Export to Excel is a feature in Excel which is available in Power BI for a very long time. It allows report users to export the data from a specific visual in the report to an editable Excel file. After exporting, they can do whatever they want. For example, sending the data to others via mail, transforming or manipulating the data, start building new reports based on the Excel file and many other things. The export option can be used by clicking the ellipsis on the right top of a visual (if the visual header is enabled).

If you have all export functionalities enabled, users can both export underlying data and summarized data. The difference is mainly raw data or only data as visible in the chart where you clicked the export button.

Read on to understand why this might not be an unalloyed good.

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Hyperthreading and VMs

David Klee shares some thoughts on hyperthreading in virtual environments:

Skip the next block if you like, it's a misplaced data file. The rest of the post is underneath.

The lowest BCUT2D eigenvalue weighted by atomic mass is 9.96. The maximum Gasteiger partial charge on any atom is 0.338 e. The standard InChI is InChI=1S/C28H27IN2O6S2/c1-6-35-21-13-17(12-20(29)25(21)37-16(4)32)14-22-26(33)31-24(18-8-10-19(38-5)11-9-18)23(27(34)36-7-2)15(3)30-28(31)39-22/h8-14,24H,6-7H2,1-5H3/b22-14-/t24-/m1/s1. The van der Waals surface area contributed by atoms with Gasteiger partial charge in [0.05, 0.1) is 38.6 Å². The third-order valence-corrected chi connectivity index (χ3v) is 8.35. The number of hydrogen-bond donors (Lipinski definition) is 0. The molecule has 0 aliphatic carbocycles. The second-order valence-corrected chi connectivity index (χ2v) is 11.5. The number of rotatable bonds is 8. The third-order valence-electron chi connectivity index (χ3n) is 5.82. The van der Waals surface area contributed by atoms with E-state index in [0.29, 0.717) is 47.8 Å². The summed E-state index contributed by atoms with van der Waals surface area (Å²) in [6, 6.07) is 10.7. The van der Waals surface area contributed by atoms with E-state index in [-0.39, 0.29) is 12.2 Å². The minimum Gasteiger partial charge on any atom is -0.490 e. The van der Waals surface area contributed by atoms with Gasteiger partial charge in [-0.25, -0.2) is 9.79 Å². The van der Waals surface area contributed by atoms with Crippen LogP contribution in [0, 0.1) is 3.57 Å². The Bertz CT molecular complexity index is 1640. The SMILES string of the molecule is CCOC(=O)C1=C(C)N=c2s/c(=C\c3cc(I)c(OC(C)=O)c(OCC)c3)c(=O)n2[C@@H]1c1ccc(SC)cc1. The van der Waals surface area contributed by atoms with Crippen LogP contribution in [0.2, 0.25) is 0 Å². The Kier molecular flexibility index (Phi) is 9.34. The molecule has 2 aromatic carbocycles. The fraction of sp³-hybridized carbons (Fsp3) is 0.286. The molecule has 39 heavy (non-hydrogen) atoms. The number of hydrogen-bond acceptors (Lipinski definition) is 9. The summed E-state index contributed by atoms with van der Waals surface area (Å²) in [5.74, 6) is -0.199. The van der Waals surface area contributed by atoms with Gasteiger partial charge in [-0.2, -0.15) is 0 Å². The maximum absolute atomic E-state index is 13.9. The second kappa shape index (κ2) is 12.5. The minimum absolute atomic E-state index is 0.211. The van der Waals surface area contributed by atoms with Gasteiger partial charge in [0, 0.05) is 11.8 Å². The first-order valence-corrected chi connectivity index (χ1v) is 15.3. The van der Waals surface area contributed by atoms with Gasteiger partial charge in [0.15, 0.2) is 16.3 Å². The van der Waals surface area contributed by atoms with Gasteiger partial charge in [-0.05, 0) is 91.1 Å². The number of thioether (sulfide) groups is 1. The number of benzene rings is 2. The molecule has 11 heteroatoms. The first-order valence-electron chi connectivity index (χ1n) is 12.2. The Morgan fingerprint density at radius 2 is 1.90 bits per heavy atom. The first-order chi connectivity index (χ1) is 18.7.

I recommend leaving the hyper-threaded logical cores enabled in the host BIOS, but not depending on them for performance gains. Hyperthreaded CPU cores, or logical cores, should not be factored into CPU overcommitment rations as if they are full processor cores.

Every task that is triggered inside a virtual machine must be scheduled to run on a physical compute resource. These scheduled tasks must be placed into a scheduling queue inside the hypervisor layer before it gets its time on the physical compute resource. If the hypervisor is overloaded, or if the vCPU scheduling queues are imbalanced from an incorrect vCPU configuration, these queues can grow, and the performance impact on the vCPU performance can suffer.